“We believe this transaction is anticompetitive — pure and simple,” said R. Hewitt Pate, assistant attorney general in charge of the department’s antitrust division.
The department said that if Oracle’s hostile takeover bid succeeded, it would eliminate competition between two of the biggest companies creating software for businesses to manage their human resources and finances. As a result, it said, a combination of the two companies would lead to higher prices, less innovation and fewer software choices for the businesses, government agencies and other organizations.
“Under any traditional merger analysis, this deal substantially lessens competition in an important market,” Mr. Pate said in a statement. “Blocking this deal protects competition that benefits major businesses, as well as government agencies that depend on competition to get the best value for taxpayers dollars.”
The attorneys general of seven states — Hawaii, Maryland, Massachusetts, Minnesota, New York, North Dakota and Texas — joined the Justice Department in pursuing the lawsuit, which is being filed in federal district court in San Francisco. Both companies are based in Northern California.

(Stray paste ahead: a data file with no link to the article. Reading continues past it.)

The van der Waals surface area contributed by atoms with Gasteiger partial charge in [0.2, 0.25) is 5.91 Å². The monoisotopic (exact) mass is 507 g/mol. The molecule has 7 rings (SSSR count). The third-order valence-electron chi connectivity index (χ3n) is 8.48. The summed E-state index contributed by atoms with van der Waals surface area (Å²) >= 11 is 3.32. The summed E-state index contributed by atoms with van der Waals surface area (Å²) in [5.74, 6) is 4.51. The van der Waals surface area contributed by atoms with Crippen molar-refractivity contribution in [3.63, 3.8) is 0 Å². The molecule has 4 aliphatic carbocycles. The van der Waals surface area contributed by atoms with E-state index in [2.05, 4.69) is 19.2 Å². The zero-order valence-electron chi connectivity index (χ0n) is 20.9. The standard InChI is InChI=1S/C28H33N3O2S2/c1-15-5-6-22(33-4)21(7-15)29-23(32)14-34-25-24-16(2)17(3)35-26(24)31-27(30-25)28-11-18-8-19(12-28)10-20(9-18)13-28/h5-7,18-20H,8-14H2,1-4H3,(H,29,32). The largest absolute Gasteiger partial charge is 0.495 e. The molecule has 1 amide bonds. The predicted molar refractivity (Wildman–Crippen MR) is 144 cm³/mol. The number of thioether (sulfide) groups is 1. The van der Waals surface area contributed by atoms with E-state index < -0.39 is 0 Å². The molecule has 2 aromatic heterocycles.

The lawsuit was not unexpected. Earlier this month, PeopleSoft, which has strenuously resisted the takeover bid, said staff lawyers for the Justice Department had recommended that the department take legal action to block Oracle.
This afternoon, Oracle, which is based in Redwood City, Calif., assailed the Justice Department’s action.
“The Department of Justice decision follows an aggressive lobbying campaign by PeopleSoft management,” Jim Finn, an Oracle spokesman, said in a statement. “It is inconsistent with the overwhelming evidence of intense competition in the markets we serve, and we believe it is without basis in fact or in law.”